What is obvious in Danny’s story is the love, hope and indeed the normality possible after a diagnosis of HIV. Put simply, it is simply unacceptable that surrounding prejudices are now more of an issue to sufferers than the condition itself. In 2015, we have a responsibility to address this shocking truth.

Danny and Marion

Danny and Marion


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Dating, HIV & You

Dating is a tricky area of vulnerability, intense emotions and fear, as well as a very real risk of rejection for anyone. When HIV and/or AIDS is involved, the vulnerability, fear or risk of rejection and intensity of emotions can be ramped up high enough to cause serious anxiety.

Some people who have been diagnosed with HIV/AIDS prefer to date others with the same diagnosis. This can bring tremendous relief, as discussions around this topic are not, for the most part, bound to be taboo, and the physical, emotional, spiritual, family and medical struggles and challenges that are shared may create a profound sense of communion and understanding.

Others are open to dating people without a diagnosis of HIV/AIDS and this brings up a whole host of confusing issues and multiple questions which must be answered.

Should you disclose your diagnosis? If so, when might that be appropriate? If not, is that all right, or even fair or ethical to your partner or potential partner? If you are taking medication and practicing safe sex, are you still contagious and can you spread this disease to a potential partner?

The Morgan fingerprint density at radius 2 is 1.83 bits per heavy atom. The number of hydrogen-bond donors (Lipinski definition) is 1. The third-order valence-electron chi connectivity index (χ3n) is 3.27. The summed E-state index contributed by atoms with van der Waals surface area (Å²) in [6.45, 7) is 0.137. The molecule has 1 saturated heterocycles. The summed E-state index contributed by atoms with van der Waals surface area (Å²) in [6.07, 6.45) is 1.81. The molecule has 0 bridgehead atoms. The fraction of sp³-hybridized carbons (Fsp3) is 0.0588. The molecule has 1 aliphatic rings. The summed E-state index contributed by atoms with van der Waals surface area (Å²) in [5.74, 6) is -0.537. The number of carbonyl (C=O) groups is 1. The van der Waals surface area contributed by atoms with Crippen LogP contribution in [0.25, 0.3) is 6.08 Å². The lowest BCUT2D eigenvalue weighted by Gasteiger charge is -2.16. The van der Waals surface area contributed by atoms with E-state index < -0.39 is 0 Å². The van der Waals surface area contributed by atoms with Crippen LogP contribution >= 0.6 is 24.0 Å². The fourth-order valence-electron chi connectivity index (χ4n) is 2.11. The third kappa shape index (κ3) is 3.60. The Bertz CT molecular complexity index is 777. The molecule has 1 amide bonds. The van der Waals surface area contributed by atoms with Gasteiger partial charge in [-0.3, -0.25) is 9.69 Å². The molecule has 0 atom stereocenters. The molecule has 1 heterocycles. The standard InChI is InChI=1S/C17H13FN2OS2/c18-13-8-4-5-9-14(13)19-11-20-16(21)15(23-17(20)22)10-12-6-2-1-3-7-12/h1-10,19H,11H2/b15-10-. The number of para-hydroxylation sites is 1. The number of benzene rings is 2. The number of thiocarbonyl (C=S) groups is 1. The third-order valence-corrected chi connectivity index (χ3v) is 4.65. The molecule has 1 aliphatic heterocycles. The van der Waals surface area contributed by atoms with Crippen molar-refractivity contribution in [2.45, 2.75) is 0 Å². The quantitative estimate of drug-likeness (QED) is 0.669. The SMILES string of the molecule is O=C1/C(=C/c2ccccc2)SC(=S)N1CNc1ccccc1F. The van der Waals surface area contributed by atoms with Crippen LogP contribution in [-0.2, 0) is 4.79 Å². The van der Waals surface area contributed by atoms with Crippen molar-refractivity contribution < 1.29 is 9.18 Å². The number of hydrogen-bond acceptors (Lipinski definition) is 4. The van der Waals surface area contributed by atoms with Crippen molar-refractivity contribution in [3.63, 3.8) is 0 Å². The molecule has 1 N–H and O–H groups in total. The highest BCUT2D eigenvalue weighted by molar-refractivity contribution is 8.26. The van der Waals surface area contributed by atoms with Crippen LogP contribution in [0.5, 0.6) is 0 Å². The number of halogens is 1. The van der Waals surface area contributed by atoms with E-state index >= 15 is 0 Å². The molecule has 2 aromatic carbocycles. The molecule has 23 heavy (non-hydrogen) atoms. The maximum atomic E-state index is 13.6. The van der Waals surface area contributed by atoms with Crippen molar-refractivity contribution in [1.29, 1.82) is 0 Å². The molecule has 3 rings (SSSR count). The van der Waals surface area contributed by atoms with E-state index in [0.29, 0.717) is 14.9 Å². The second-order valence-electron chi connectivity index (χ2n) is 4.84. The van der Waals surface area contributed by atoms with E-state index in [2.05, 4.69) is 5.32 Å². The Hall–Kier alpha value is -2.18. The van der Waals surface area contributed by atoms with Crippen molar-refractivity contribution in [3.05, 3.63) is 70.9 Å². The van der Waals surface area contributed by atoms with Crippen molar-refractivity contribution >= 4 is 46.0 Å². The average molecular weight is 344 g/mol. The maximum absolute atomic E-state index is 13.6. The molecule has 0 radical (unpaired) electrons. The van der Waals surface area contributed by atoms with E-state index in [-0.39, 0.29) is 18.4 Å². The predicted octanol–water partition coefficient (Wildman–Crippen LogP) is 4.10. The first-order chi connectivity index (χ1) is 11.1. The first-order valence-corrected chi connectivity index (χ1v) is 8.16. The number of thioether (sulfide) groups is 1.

These questions bring dinner, movies, music, romance and long walks on the beach to a whole other level, one in which illness and questions of contagion and mortality are turned over and over in one’s mind. The sources at the bottom of this page can lead you to find answers to many of these questions, and I will attempt to briefly touch on them here.

Firstly, any dating relationship would thrive in an atmosphere of honesty. After all, if you are looking for a real connection with another human being and not merely for a quick romp in the bedroom, having HIV/AIDS and living with that reality would be a very important part of your life.

While you don’t need to disclose this on the first, second, or even third date, if things are getting more serious or leading to a sexually intimate relationship, disclosure is important. Not only that, but if you are dating someone whom you feel would not be able to handle hearing about this condition, you must ask yourself why you are putting yourself in that position to begin with.

Why are you choosing to date a person who will not accept you in your life as it is today?

Part of embracing yourself, loving yourself, and getting involved in an emotionally healthy relationship with someone who values you is about accepting your diagnosis and being involved with people who can accept it as well.

Low-risk sex means using a condom all the time, a practice everyone (straight, gay, bisexual or transgendered) should be engaging in while dating anyway. With self-confidence, safety, romance and honesty in mind, going out into the dating world may be just a little less daunting and a little more exciting.

Original Article via EmpowHER

Have an iOS device?, there’s a wealth of apps available for you as reported previously, another app of note and topical for this post is PositiveSingles by successfulmatch.com. PositiveSingles is the world’s largest, most active and most trusted iOS app for people living with HIV and other STI’s